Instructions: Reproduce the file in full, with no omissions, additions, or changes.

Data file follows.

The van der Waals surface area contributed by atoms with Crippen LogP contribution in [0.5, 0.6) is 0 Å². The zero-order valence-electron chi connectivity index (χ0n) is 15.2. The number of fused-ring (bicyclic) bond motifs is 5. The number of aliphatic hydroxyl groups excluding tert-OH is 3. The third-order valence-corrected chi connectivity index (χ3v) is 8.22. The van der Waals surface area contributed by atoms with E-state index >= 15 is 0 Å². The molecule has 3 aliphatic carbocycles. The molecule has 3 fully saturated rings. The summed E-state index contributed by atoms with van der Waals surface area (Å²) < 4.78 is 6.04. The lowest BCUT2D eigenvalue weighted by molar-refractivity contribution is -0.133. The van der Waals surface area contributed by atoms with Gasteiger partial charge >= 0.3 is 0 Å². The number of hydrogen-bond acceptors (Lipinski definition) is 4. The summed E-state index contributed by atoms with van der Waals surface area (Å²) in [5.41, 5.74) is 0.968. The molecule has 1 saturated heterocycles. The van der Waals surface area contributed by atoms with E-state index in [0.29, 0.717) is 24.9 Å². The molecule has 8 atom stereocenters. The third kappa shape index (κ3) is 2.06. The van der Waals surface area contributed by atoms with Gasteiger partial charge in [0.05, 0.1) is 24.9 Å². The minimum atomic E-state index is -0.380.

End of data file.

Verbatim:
The van der Waals surface area contributed by atoms with Crippen LogP contribution in [0.5, 0.6) is 0 Å². The zero-order valence-electron chi connectivity index (χ0n) is 15.2. The number of fused-ring (bicyclic) bond motifs is 5. The number of aliphatic hydroxyl groups excluding tert-OH is 3. The third-order valence-corrected chi connectivity index (χ3v) is 8.22. The van der Waals surface area contributed by atoms with E-state index >= 15 is 0 Å². The molecule has 3 aliphatic carbocycles. The molecule has 3 fully saturated rings. The summed E-state index contributed by atoms with van der Waals surface area (Å²) < 4.78 is 6.04. The lowest BCUT2D eigenvalue weighted by molar-refractivity contribution is -0.133. The van der Waals surface area contributed by atoms with Gasteiger partial charge >= 0.3 is 0 Å². The number of hydrogen-bond acceptors (Lipinski definition) is 4. The summed E-state index contributed by atoms with van der Waals surface area (Å²) in [5.41, 5.74) is 0.968. The molecule has 1 saturated heterocycles. The van der Waals surface area contributed by atoms with E-state index in [0.29, 0.717) is 24.9 Å². The molecule has 8 atom stereocenters. The third kappa shape index (κ3) is 2.06. The van der Waals surface area contributed by atoms with Gasteiger partial charge in [0.05, 0.1) is 24.9 Å². The minimum atomic E-state index is -0.380.